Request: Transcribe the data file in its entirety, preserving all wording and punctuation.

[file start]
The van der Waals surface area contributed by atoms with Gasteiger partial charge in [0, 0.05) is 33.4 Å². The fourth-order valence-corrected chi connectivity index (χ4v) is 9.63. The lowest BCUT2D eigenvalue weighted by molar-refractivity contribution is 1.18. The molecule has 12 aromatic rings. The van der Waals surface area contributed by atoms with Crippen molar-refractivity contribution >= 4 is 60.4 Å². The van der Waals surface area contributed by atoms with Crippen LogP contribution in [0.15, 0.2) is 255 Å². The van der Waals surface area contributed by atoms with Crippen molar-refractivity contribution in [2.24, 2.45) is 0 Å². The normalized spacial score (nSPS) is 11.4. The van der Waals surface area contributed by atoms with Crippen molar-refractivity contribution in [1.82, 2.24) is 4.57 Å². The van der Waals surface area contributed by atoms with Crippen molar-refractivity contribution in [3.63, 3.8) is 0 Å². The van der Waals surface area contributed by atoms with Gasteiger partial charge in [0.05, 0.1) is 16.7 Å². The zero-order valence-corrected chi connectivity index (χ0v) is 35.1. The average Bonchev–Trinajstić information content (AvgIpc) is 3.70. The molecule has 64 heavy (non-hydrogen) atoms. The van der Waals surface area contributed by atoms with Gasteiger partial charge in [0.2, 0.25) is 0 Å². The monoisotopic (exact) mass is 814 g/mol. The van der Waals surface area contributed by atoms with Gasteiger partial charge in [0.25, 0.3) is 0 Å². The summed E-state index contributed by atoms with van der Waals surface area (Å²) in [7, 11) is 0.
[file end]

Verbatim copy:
The van der Waals surface area contributed by atoms with Gasteiger partial charge in [0, 0.05) is 33.4 Å². The fourth-order valence-corrected chi connectivity index (χ4v) is 9.63. The lowest BCUT2D eigenvalue weighted by molar-refractivity contribution is 1.18. The molecule has 12 aromatic rings. The van der Waals surface area contributed by atoms with Crippen molar-refractivity contribution >= 4 is 60.4 Å². The van der Waals surface area contributed by atoms with Crippen LogP contribution in [0.15, 0.2) is 255 Å². The van der Waals surface area contributed by atoms with Crippen molar-refractivity contribution in [2.24, 2.45) is 0 Å². The normalized spacial score (nSPS) is 11.4. The van der Waals surface area contributed by atoms with Crippen molar-refractivity contribution in [1.82, 2.24) is 4.57 Å². The van der Waals surface area contributed by atoms with Crippen molar-refractivity contribution in [3.63, 3.8) is 0 Å². The van der Waals surface area contributed by atoms with Gasteiger partial charge in [0.05, 0.1) is 16.7 Å². The zero-order valence-corrected chi connectivity index (χ0v) is 35.1. The average Bonchev–Trinajstić information content (AvgIpc) is 3.70. The molecule has 64 heavy (non-hydrogen) atoms. The van der Waals surface area contributed by atoms with Gasteiger partial charge in [0.2, 0.25) is 0 Å². The monoisotopic (exact) mass is 814 g/mol. The van der Waals surface area contributed by atoms with Gasteiger partial charge in [0.25, 0.3) is 0 Å². The summed E-state index contributed by atoms with van der Waals surface area (Å²) in [7, 11) is 0.